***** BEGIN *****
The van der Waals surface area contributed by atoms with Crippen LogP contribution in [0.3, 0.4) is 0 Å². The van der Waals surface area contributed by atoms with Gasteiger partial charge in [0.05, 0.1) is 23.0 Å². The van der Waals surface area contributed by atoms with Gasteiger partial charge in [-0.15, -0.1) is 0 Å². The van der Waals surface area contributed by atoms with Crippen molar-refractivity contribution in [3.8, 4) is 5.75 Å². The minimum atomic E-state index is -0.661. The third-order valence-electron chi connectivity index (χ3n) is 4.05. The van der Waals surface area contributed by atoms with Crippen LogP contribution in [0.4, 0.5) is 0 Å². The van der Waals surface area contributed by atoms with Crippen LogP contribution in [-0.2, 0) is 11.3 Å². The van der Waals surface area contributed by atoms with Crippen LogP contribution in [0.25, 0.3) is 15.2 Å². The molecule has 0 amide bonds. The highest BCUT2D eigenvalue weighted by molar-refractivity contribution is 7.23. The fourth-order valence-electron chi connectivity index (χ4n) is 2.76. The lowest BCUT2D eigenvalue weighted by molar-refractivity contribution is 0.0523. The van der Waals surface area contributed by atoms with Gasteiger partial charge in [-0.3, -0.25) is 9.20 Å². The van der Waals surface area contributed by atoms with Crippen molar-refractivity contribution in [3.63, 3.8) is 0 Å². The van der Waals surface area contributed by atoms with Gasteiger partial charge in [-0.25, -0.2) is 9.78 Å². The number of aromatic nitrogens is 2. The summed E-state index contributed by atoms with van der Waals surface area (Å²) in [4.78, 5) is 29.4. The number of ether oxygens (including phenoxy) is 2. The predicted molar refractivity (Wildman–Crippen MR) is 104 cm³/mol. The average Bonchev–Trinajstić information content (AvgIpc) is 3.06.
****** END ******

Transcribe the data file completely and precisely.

The van der Waals surface area contributed by atoms with Crippen LogP contribution in [0.3, 0.4) is 0 Å². The van der Waals surface area contributed by atoms with Gasteiger partial charge in [0.05, 0.1) is 23.0 Å². The van der Waals surface area contributed by atoms with Gasteiger partial charge in [-0.15, -0.1) is 0 Å². The van der Waals surface area contributed by atoms with Crippen molar-refractivity contribution in [3.8, 4) is 5.75 Å². The minimum atomic E-state index is -0.661. The third-order valence-electron chi connectivity index (χ3n) is 4.05. The van der Waals surface area contributed by atoms with Crippen LogP contribution in [0.4, 0.5) is 0 Å². The van der Waals surface area contributed by atoms with Crippen LogP contribution in [-0.2, 0) is 11.3 Å². The van der Waals surface area contributed by atoms with Crippen LogP contribution in [0.25, 0.3) is 15.2 Å². The molecule has 0 amide bonds. The highest BCUT2D eigenvalue weighted by molar-refractivity contribution is 7.23. The fourth-order valence-electron chi connectivity index (χ4n) is 2.76. The lowest BCUT2D eigenvalue weighted by molar-refractivity contribution is 0.0523. The van der Waals surface area contributed by atoms with Gasteiger partial charge in [-0.3, -0.25) is 9.20 Å². The van der Waals surface area contributed by atoms with Crippen molar-refractivity contribution in [3.63, 3.8) is 0 Å². The van der Waals surface area contributed by atoms with Gasteiger partial charge in [-0.25, -0.2) is 9.78 Å². The number of aromatic nitrogens is 2. The summed E-state index contributed by atoms with van der Waals surface area (Å²) in [4.78, 5) is 29.4. The number of ether oxygens (including phenoxy) is 2. The predicted molar refractivity (Wildman–Crippen MR) is 104 cm³/mol. The average Bonchev–Trinajstić information content (AvgIpc) is 3.06.